Lake Placid blood drive to honor memory of Bobby Preston, Denny Allen

Bob Glennon, left, and Tim Wood are seen before giving blood at the Adirondack Medical Center in Saranac Lake on Monday, June 3. (News photo — Galen Halasz)

SARANAC LAKE — For most, donating blood is an act of public service. For local resident Mary Waterson, it’s a medical necessity.

On Monday, June 3, Waterson was in the Adirondack Medical Center’s Redfield Room in Saranac Lake, where the Adirondack Regional Blood Center staff were conducting a blood drive. She has hemochromatosis, a metabolic disorder, which requires her to give blood to avoid a buildup of excessive iron content in her circulatory system.

“I store iron in my body, so if I don’t give blood, it stays in my body — the iron — and it can cause medical problems,” Waterson said. “So this is a good way to do it rather than just, you know, having a phlebotomy somewhere and then just wasting (the blood).”

Waterson said her frequency of blood donations depends on what her iron levels are when she gets her blood tested. Higher iron levels mean she has to donate more frequently, but she typically gives blood approximately every six months.

According to Johns Hopkins Medicine, one in 300 people in the U.S. have hereditary hemochromatosis.

When Waterson arrived to Monday’s blood drive, she had to go through extra steps to check in because of her diagnosis. She said that the staff needed a doctor to sign off on her medical profile to confirm that her blood was safe to use in a transfusion. The confirmation proves that Waterson is healthy, will not face risks by having her blood taken and has not been taking medications that might compromise her blood quality.

She was able to procure a standing order for one year that cleared her to give blood both in the Hudson Headwaters clinic in Saranac Lake and at the Adirondack Regional Blood Center in Plattsburgh.

Other donors expressed their hopes that by giving blood they could do a public good. Showing off a card marked with seven previous donations, Ray Brook’s Bob Glennon said about his motivation to donate.

“Maybe there’s somebody out there who can use my old-timer blood more than I can,” he said. “And I like to think it’s healthy to make new blood.”

Glennon said he gives blood “whenever they come here.”

He said he felt faint the last time he donated, so this time he made sure to eat beforehand. His strategy worked because when asked how he felt after his blood was drawn, Glennon said he was feeling fine.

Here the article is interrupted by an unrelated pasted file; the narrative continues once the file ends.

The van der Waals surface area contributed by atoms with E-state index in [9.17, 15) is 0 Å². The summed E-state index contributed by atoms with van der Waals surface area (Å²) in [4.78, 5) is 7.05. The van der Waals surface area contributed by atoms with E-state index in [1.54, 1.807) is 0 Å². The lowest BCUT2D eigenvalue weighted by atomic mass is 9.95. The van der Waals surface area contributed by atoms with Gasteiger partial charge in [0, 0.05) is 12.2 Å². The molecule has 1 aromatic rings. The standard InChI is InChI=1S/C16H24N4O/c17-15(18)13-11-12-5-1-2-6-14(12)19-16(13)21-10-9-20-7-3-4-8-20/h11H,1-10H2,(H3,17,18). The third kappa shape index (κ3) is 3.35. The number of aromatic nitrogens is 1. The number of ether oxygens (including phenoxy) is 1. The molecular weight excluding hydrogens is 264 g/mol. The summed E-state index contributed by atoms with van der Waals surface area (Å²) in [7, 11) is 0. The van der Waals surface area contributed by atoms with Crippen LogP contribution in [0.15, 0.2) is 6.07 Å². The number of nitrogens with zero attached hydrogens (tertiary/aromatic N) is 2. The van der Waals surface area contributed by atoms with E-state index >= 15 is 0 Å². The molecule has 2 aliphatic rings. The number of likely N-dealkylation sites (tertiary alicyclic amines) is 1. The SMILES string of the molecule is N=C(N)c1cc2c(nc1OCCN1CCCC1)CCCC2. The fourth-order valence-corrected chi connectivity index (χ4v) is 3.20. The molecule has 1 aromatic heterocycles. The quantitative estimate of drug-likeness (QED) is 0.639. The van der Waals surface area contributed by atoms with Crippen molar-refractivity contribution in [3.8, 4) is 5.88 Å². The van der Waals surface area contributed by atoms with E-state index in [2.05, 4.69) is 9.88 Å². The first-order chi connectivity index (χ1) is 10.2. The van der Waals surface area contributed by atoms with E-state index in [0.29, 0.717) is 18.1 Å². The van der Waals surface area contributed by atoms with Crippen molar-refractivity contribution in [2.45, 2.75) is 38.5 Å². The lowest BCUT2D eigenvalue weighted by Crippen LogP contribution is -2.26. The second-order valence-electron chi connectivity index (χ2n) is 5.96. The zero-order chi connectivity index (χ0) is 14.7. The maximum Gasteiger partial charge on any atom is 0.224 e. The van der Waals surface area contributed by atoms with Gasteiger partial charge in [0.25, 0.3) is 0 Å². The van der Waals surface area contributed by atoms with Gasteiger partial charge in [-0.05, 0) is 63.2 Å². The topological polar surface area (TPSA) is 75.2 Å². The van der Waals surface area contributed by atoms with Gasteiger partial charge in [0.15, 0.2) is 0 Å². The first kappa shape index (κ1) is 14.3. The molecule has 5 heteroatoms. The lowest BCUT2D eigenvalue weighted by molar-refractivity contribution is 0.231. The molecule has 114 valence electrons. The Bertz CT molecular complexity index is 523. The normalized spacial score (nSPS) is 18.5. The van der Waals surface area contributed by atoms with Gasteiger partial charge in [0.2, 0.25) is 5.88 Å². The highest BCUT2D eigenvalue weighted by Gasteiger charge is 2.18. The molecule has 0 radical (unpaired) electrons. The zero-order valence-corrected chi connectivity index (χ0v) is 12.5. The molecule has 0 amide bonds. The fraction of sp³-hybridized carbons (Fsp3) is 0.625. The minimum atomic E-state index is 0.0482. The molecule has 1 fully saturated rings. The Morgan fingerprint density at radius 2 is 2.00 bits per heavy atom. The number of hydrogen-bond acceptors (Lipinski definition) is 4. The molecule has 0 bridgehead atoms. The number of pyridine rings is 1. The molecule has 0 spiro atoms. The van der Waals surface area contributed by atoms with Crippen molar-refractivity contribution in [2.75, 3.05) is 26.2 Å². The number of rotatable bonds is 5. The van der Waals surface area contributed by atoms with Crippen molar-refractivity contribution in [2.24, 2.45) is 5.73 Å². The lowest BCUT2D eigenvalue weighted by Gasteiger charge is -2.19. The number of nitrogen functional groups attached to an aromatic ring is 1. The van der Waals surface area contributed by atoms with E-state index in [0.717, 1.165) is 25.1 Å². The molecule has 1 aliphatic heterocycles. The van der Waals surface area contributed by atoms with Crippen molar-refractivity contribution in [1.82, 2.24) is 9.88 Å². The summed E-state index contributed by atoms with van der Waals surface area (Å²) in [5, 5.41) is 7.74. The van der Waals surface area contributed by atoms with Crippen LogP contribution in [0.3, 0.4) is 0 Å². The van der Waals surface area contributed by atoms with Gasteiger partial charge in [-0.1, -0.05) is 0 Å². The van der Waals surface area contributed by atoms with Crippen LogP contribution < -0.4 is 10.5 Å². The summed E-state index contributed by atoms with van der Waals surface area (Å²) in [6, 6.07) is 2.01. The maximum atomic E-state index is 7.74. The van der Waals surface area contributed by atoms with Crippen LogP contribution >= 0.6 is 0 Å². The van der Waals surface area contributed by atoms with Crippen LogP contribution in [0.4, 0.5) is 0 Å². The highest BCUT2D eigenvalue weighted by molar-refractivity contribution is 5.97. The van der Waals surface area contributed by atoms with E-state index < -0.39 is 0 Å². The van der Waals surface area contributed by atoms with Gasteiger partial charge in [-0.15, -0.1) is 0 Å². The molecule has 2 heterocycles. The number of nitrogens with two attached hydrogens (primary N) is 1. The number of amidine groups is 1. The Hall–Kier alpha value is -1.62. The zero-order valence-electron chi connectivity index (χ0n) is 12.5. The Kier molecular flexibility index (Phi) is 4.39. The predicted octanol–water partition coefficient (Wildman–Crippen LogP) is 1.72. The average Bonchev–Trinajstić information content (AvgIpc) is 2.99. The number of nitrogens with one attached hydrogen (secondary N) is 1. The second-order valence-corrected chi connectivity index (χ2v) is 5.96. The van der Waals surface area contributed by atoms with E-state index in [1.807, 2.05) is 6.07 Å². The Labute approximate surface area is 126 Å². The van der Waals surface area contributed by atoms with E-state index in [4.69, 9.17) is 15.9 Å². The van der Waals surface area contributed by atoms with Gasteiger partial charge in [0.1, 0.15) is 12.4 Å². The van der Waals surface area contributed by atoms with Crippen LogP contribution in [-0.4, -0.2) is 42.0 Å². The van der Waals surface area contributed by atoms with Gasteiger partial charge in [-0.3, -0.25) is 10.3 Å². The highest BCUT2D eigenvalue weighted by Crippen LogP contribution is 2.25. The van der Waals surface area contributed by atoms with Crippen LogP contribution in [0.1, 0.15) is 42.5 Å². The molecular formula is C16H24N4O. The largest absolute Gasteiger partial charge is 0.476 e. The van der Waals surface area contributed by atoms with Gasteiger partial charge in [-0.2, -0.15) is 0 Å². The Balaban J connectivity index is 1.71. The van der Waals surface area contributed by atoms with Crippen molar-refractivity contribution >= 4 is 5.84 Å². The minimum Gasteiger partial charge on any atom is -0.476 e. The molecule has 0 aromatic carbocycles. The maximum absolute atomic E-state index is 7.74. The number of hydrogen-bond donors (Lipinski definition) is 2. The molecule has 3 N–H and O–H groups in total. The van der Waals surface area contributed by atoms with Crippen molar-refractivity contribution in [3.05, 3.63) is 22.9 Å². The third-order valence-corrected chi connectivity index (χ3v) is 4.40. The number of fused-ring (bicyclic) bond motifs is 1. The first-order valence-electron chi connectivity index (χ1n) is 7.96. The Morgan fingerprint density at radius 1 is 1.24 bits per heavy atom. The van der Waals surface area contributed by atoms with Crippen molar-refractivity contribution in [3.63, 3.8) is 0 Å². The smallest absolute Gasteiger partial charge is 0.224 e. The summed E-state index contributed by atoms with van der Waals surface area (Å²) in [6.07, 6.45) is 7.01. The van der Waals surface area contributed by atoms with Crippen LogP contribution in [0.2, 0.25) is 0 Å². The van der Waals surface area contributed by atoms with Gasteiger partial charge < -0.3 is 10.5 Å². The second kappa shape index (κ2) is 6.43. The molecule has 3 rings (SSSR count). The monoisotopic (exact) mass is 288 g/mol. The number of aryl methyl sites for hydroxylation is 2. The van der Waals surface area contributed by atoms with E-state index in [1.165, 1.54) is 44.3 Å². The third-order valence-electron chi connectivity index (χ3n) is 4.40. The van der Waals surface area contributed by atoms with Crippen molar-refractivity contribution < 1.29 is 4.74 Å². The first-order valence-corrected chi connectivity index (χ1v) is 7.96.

About 29,000 units of blood are needed in the U.S. every day for transfusions, according to the CDC.

Lake Placid blood drive

On Monday, American Red Cross Blood Services based in Albany announced a July 11 blood drive at the Olympic Center in Lake Placid to honor the memory of former state Olympic Regional Development Authority employees Bobby Preston and Denny Allen.

The blood drive will take place from noon to 6 p.m. in the Olympic Center’s Empire Room.

In 1997, Preston lost his life at the age of 36 following an accident. Nearly 200 units of blood were used, as doctors worked hard to save his life, according to American Red Cross Blood Services Account Manager Robin Robinson. Preston was the director of operations at the Olympic Center.

Allen died of heart disease in 2019 at the age of 64. A year earlier, he retired from ORDA as the Olympic Center’s general manager after more than 37 years of service.

“Summer presents a particular challenge due to vacations, schools being out of session, and activities keeping everyone busy — making it a tough time to keep a sufficient blood supply,” a Red Cross press release stated. “When blood donations go out the door faster than we can collect them, a shortage may happen and delay essential medical care.”

To make an appointment or to learn more, download the American Red Cross Blood Donor App, visit RedCrossBlood.org (enter sponsor code: LAKEPLACIDNY), call 1-800-RED CROSS (1-800-733-2767) for assistance or enable the Blood Donor Skill on any Alexa Echo device.

A blood donor card or driver’s license or two other forms of identification are required at check-in. Individuals who are 17 years of age in most states (16 with parental consent), weigh at least 110 pounds and are in generally good health may be eligible to donate blood. High school students and other donors 18 years of age and younger also have to meet certain height and weight requirements.

Completion of a RapidPass online health history questionnaire is encouraged to help speed up the donation process. To get started, follow the instructions at RedCrossBlood.org/RapidPass or use the Blood Donor App.

(Editor/Publisher Andy Flynn contributed to this report.)

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